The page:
Situated in the foothills and mid-slopes of the Simonsberg Mountain, with altitudes ranging from 240 to 360 metres above sea level, Warwick Wine Estate carries all the elements required to make world-class wine.
It was in 1964 that the Ratcliffe Family arrived on the scene, and it took winemaker Norma Ratcliffe, alongside her husband Stan, twenty years before they released their first wine. Warwick’s La Femme Bleu Cabernet Sauvignon was released in 1984, after which the estate went on to bottle the first ever ‘Cape Blend’ in the world, won multiple international wine awards, appeared on some of the planet’s most prestigious wine lists, and even became a wine of choice for James Bond in one of his many adventures.
In many senses, the Warwick Estate brand that you know today was developed the same way one might nurture a grape vine; through decade upon decade of careful planning, pruning and persistence. In 2018, setting their sights on the future, they acquired the neighboring estate of Uitkyk in the Western Cape of South Arica.
The acquisition of this new land under the leadership of an internationally experienced team is an exciting chapter to have added to Warwick’s history.
But the word ‘history’ can sometimes be limiting too. Because ‘history’ appears to give all the credit to the people and ignores what came earlier. Long before the fruit farm, and long before the Ratcliffe family, this little piece of the planet held greatness in its very soil. And more than just being part of their ‘history’, this land is their heritage.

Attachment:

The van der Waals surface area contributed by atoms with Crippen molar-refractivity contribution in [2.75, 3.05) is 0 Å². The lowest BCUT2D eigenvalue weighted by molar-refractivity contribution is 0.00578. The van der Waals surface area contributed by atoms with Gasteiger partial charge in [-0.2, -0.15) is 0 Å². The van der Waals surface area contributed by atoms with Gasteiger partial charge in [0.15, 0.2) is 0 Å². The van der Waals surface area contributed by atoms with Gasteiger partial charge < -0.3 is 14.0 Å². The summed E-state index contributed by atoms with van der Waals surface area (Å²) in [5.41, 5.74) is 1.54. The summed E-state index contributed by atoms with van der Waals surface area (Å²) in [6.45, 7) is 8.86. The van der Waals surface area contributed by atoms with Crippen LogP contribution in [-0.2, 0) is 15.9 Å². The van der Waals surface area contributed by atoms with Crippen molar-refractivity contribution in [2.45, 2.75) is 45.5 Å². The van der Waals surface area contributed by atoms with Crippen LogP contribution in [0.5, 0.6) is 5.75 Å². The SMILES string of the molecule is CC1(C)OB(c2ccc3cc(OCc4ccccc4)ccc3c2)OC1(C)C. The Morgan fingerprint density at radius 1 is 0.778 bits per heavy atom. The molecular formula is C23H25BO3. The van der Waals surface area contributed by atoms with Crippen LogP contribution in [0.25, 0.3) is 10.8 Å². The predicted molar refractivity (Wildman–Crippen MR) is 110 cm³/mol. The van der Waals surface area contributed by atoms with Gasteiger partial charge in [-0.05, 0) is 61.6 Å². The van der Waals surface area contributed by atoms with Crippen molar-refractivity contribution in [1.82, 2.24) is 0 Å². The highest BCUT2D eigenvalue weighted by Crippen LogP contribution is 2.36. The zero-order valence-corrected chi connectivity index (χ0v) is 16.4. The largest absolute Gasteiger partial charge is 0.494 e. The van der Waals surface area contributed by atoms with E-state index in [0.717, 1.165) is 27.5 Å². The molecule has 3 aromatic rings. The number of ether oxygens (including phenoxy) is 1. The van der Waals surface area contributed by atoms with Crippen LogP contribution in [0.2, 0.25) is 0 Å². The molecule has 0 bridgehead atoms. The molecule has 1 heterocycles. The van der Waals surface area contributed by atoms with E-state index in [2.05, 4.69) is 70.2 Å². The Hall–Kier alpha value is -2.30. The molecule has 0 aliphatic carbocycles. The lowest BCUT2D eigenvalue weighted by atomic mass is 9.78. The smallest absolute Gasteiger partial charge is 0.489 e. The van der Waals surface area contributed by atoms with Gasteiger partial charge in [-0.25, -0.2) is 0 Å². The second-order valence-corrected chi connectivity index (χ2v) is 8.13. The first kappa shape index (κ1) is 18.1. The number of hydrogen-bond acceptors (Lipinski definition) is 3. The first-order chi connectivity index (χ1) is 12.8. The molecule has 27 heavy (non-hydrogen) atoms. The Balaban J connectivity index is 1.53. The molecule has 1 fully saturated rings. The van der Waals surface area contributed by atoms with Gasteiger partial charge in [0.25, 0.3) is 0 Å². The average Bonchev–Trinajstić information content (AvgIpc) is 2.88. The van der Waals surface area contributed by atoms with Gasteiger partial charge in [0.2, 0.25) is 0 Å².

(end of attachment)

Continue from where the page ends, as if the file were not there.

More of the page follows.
With cooling factors from both elevation and ocean breezes, as well as a variety of slopes, aspects and soil types, the Warwick vineyards are a mix of classic Bordeaux varieties, with a touch of South African stalwarts like Pinotage and old vine Chenin Blanc.
Cabernet Sauvignon is the most planted variety, accounting for a quarter of the land under vine. Sauvignon Blanc is a close second, with their prized Cabernet Franc coming third. Warwick Estate have nine varieties in total, with reds accounting for two thirds of the land under vine.
While Warwick Estate certainly have a rich range of varieties on the estate, the true breadth of expression is not created through grapes alone. Rather it’s a combination of soil and fruit. The quality of their wines is owed as much to the elements and environment as it is to the vineyards and cellar teams.
In this vein, each variety is matched to particular soil types. Vigorous vines like Merlot or Pinotage (that have the potential to produce too much fruit) are often paired with poorer soils, like gravel or loamy clay. These soils allow the vines to struggle a little. The result of this is a smaller berry size with a higher concentration, which makes a better wine!
Chardonnay and Cabernet Franc, in contrast, need to be treated a little more generously. They handle stress worse than a poodle in a python park. So they take care to plant them in slightly richer clay soils.
As for their Cabernet Sauvignon…he’s a slippery customer. He needs plenty of sun to ripen properly, but he can also get bushier than a bramble patch in a Brahmen paddock. They need plenty of sun, but also employ diligent canopy management to keep those leaves in check, creating the perfect conditions to create the Cape’s leading wines.